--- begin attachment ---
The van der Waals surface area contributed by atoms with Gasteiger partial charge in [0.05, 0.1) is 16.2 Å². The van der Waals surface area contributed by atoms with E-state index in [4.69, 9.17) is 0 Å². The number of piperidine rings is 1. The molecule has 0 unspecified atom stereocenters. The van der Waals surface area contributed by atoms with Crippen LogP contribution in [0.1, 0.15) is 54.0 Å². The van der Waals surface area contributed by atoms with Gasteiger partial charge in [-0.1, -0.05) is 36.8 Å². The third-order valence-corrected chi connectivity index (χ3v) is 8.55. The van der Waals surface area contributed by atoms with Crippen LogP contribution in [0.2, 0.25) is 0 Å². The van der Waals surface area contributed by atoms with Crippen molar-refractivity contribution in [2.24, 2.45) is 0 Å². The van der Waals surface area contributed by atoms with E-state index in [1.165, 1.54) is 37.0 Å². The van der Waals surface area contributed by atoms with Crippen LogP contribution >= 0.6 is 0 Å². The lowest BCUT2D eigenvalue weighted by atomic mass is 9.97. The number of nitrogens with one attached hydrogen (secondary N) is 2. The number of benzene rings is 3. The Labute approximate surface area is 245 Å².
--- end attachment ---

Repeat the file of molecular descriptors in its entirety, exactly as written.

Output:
The van der Waals surface area contributed by atoms with Gasteiger partial charge in [0.05, 0.1) is 16.2 Å². The van der Waals surface area contributed by atoms with E-state index in [4.69, 9.17) is 0 Å². The number of piperidine rings is 1. The molecule has 0 unspecified atom stereocenters. The van der Waals surface area contributed by atoms with Crippen LogP contribution in [0.1, 0.15) is 54.0 Å². The van der Waals surface area contributed by atoms with Gasteiger partial charge in [-0.1, -0.05) is 36.8 Å². The third-order valence-corrected chi connectivity index (χ3v) is 8.55. The van der Waals surface area contributed by atoms with Crippen LogP contribution in [0.2, 0.25) is 0 Å². The van der Waals surface area contributed by atoms with Crippen molar-refractivity contribution in [2.24, 2.45) is 0 Å². The van der Waals surface area contributed by atoms with E-state index in [1.165, 1.54) is 37.0 Å². The van der Waals surface area contributed by atoms with Crippen LogP contribution >= 0.6 is 0 Å². The lowest BCUT2D eigenvalue weighted by atomic mass is 9.97. The number of nitrogens with one attached hydrogen (secondary N) is 2. The number of benzene rings is 3. The Labute approximate surface area is 245 Å².